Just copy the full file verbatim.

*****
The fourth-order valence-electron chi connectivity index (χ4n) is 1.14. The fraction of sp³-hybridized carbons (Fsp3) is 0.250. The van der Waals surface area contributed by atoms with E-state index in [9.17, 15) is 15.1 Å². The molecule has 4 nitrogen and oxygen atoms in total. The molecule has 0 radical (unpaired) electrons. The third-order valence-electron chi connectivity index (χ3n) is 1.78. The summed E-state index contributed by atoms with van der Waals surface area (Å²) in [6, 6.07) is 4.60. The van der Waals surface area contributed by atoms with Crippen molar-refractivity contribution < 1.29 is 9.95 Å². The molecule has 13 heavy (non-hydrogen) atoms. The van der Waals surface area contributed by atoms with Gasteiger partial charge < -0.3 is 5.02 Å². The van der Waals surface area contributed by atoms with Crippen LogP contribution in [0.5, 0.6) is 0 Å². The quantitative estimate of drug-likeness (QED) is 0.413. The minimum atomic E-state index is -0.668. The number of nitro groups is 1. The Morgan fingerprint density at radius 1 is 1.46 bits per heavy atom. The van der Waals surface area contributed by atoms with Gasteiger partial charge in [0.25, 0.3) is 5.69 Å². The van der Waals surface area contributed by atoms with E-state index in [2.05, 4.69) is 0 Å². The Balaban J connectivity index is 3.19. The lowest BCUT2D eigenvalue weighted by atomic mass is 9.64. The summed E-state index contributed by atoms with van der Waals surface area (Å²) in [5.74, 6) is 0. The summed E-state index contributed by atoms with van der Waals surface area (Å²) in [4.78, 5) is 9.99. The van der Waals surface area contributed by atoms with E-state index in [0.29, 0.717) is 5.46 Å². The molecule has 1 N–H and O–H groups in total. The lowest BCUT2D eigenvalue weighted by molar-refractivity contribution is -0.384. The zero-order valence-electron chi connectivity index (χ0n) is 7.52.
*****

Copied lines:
The fourth-order valence-electron chi connectivity index (χ4n) is 1.14. The fraction of sp³-hybridized carbons (Fsp3) is 0.250. The van der Waals surface area contributed by atoms with E-state index in [9.17, 15) is 15.1 Å². The molecule has 4 nitrogen and oxygen atoms in total. The molecule has 0 radical (unpaired) electrons. The third-order valence-electron chi connectivity index (χ3n) is 1.78. The summed E-state index contributed by atoms with van der Waals surface area (Å²) in [6, 6.07) is 4.60. The van der Waals surface area contributed by atoms with Crippen molar-refractivity contribution < 1.29 is 9.95 Å². The molecule has 13 heavy (non-hydrogen) atoms. The van der Waals surface area contributed by atoms with Gasteiger partial charge < -0.3 is 5.02 Å². The van der Waals surface area contributed by atoms with Crippen LogP contribution in [0.5, 0.6) is 0 Å². The quantitative estimate of drug-likeness (QED) is 0.413. The minimum atomic E-state index is -0.668. The number of nitro groups is 1. The Morgan fingerprint density at radius 1 is 1.46 bits per heavy atom. The van der Waals surface area contributed by atoms with Gasteiger partial charge in [0.25, 0.3) is 5.69 Å². The van der Waals surface area contributed by atoms with E-state index in [2.05, 4.69) is 0 Å². The Balaban J connectivity index is 3.19. The lowest BCUT2D eigenvalue weighted by atomic mass is 9.64. The summed E-state index contributed by atoms with van der Waals surface area (Å²) in [5.74, 6) is 0. The summed E-state index contributed by atoms with van der Waals surface area (Å²) in [4.78, 5) is 9.99. The van der Waals surface area contributed by atoms with E-state index in [0.29, 0.717) is 5.46 Å². The molecule has 1 N–H and O–H groups in total. The lowest BCUT2D eigenvalue weighted by molar-refractivity contribution is -0.384. The zero-order valence-electron chi connectivity index (χ0n) is 7.52.